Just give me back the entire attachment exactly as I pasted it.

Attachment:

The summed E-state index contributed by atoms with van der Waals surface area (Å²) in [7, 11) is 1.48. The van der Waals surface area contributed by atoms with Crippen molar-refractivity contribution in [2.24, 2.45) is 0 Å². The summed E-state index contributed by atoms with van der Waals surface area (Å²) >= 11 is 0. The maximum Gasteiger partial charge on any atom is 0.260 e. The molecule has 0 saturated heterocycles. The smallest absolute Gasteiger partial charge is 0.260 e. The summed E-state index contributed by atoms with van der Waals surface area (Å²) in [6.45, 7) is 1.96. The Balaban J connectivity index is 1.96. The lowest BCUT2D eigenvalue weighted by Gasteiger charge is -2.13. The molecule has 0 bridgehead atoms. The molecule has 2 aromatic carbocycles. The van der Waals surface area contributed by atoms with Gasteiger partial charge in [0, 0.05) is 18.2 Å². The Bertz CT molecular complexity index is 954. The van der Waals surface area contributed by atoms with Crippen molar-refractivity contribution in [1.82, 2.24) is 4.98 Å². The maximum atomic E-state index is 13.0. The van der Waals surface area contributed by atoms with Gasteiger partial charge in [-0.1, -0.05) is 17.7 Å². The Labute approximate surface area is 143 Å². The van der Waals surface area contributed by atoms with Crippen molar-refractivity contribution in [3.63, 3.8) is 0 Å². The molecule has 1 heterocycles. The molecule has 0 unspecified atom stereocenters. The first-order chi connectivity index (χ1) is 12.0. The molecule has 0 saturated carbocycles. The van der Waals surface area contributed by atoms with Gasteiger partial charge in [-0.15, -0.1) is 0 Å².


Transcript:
The summed E-state index contributed by atoms with van der Waals surface area (Å²) in [7, 11) is 1.48. The van der Waals surface area contributed by atoms with Crippen molar-refractivity contribution in [2.24, 2.45) is 0 Å². The summed E-state index contributed by atoms with van der Waals surface area (Å²) >= 11 is 0. The maximum Gasteiger partial charge on any atom is 0.260 e. The molecule has 0 saturated heterocycles. The smallest absolute Gasteiger partial charge is 0.260 e. The summed E-state index contributed by atoms with van der Waals surface area (Å²) in [6.45, 7) is 1.96. The Balaban J connectivity index is 1.96. The lowest BCUT2D eigenvalue weighted by Gasteiger charge is -2.13. The molecule has 0 bridgehead atoms. The molecule has 2 aromatic carbocycles. The van der Waals surface area contributed by atoms with Gasteiger partial charge in [0, 0.05) is 18.2 Å². The Bertz CT molecular complexity index is 954. The van der Waals surface area contributed by atoms with Crippen molar-refractivity contribution in [1.82, 2.24) is 4.98 Å². The maximum atomic E-state index is 13.0. The van der Waals surface area contributed by atoms with Gasteiger partial charge in [-0.1, -0.05) is 17.7 Å². The Labute approximate surface area is 143 Å². The van der Waals surface area contributed by atoms with Crippen molar-refractivity contribution in [3.63, 3.8) is 0 Å². The molecule has 1 heterocycles. The molecule has 0 unspecified atom stereocenters. The first-order chi connectivity index (χ1) is 12.0. The molecule has 0 saturated carbocycles. The van der Waals surface area contributed by atoms with Gasteiger partial charge in [-0.15, -0.1) is 0 Å².